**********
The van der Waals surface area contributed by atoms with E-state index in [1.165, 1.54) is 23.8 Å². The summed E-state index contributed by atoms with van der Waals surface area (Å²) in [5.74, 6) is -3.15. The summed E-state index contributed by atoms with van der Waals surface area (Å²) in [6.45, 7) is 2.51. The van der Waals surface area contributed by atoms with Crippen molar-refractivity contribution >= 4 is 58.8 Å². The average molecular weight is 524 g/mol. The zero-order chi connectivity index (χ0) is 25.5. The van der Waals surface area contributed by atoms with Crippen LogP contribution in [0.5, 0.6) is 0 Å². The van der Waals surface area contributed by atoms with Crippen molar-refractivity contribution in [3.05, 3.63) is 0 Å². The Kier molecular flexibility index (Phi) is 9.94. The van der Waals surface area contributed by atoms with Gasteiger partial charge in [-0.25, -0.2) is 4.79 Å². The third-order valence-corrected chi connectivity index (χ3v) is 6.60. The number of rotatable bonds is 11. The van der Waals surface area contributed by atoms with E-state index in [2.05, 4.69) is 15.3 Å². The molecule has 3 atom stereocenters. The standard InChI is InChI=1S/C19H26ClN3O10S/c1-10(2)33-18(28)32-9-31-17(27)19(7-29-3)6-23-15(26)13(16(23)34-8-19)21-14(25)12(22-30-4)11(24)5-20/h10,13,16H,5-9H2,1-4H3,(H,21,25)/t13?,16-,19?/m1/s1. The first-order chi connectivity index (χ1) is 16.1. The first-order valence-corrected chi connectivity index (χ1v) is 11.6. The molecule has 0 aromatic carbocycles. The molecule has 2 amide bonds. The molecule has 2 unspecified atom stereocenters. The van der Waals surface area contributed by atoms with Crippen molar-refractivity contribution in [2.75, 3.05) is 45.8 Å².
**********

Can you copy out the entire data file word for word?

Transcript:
The van der Waals surface area contributed by atoms with E-state index in [1.165, 1.54) is 23.8 Å². The summed E-state index contributed by atoms with van der Waals surface area (Å²) in [5.74, 6) is -3.15. The summed E-state index contributed by atoms with van der Waals surface area (Å²) in [6.45, 7) is 2.51. The van der Waals surface area contributed by atoms with Crippen molar-refractivity contribution >= 4 is 58.8 Å². The average molecular weight is 524 g/mol. The zero-order chi connectivity index (χ0) is 25.5. The van der Waals surface area contributed by atoms with Crippen LogP contribution in [0.5, 0.6) is 0 Å². The van der Waals surface area contributed by atoms with Crippen molar-refractivity contribution in [3.05, 3.63) is 0 Å². The Kier molecular flexibility index (Phi) is 9.94. The van der Waals surface area contributed by atoms with Gasteiger partial charge in [-0.25, -0.2) is 4.79 Å². The third-order valence-corrected chi connectivity index (χ3v) is 6.60. The number of rotatable bonds is 11. The van der Waals surface area contributed by atoms with E-state index in [2.05, 4.69) is 15.3 Å². The molecule has 3 atom stereocenters. The standard InChI is InChI=1S/C19H26ClN3O10S/c1-10(2)33-18(28)32-9-31-17(27)19(7-29-3)6-23-15(26)13(16(23)34-8-19)21-14(25)12(22-30-4)11(24)5-20/h10,13,16H,5-9H2,1-4H3,(H,21,25)/t13?,16-,19?/m1/s1. The first-order chi connectivity index (χ1) is 16.1. The first-order valence-corrected chi connectivity index (χ1v) is 11.6. The molecule has 0 aromatic carbocycles. The molecule has 2 amide bonds. The molecule has 2 unspecified atom stereocenters. The van der Waals surface area contributed by atoms with Crippen molar-refractivity contribution in [2.75, 3.05) is 45.8 Å².